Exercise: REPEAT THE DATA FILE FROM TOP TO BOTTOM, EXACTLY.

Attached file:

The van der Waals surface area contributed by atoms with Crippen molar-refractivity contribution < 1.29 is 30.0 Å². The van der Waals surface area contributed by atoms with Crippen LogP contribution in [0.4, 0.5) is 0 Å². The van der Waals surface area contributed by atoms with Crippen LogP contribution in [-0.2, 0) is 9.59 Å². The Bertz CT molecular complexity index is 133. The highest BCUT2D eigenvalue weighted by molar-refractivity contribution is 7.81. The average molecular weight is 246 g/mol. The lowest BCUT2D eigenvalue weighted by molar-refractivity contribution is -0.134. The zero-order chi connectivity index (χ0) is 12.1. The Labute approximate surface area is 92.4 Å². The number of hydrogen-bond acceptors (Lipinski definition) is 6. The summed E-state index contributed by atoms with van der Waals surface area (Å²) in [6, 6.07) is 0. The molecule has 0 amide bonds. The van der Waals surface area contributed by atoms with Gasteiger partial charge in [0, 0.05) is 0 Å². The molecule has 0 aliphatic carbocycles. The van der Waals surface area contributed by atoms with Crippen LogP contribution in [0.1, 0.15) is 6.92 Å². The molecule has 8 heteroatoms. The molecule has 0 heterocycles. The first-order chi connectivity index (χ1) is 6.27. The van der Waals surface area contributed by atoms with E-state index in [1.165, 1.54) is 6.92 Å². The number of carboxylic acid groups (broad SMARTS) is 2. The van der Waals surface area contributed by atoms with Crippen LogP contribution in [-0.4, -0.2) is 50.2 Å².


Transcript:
The van der Waals surface area contributed by atoms with Crippen molar-refractivity contribution < 1.29 is 30.0 Å². The van der Waals surface area contributed by atoms with Crippen LogP contribution in [0.4, 0.5) is 0 Å². The van der Waals surface area contributed by atoms with Crippen LogP contribution in [-0.2, 0) is 9.59 Å². The Bertz CT molecular complexity index is 133. The highest BCUT2D eigenvalue weighted by molar-refractivity contribution is 7.81. The average molecular weight is 246 g/mol. The lowest BCUT2D eigenvalue weighted by molar-refractivity contribution is -0.134. The zero-order chi connectivity index (χ0) is 12.1. The Labute approximate surface area is 92.4 Å². The number of hydrogen-bond acceptors (Lipinski definition) is 6. The summed E-state index contributed by atoms with van der Waals surface area (Å²) in [6, 6.07) is 0. The molecule has 0 amide bonds. The van der Waals surface area contributed by atoms with Gasteiger partial charge in [0, 0.05) is 0 Å². The molecule has 0 aliphatic carbocycles. The van der Waals surface area contributed by atoms with Crippen LogP contribution in [0.1, 0.15) is 6.92 Å². The molecule has 8 heteroatoms. The molecule has 0 heterocycles. The first-order chi connectivity index (χ1) is 6.27. The van der Waals surface area contributed by atoms with E-state index in [1.165, 1.54) is 6.92 Å². The number of carboxylic acid groups (broad SMARTS) is 2. The van der Waals surface area contributed by atoms with Crippen LogP contribution in [-0.4, -0.2) is 50.2 Å².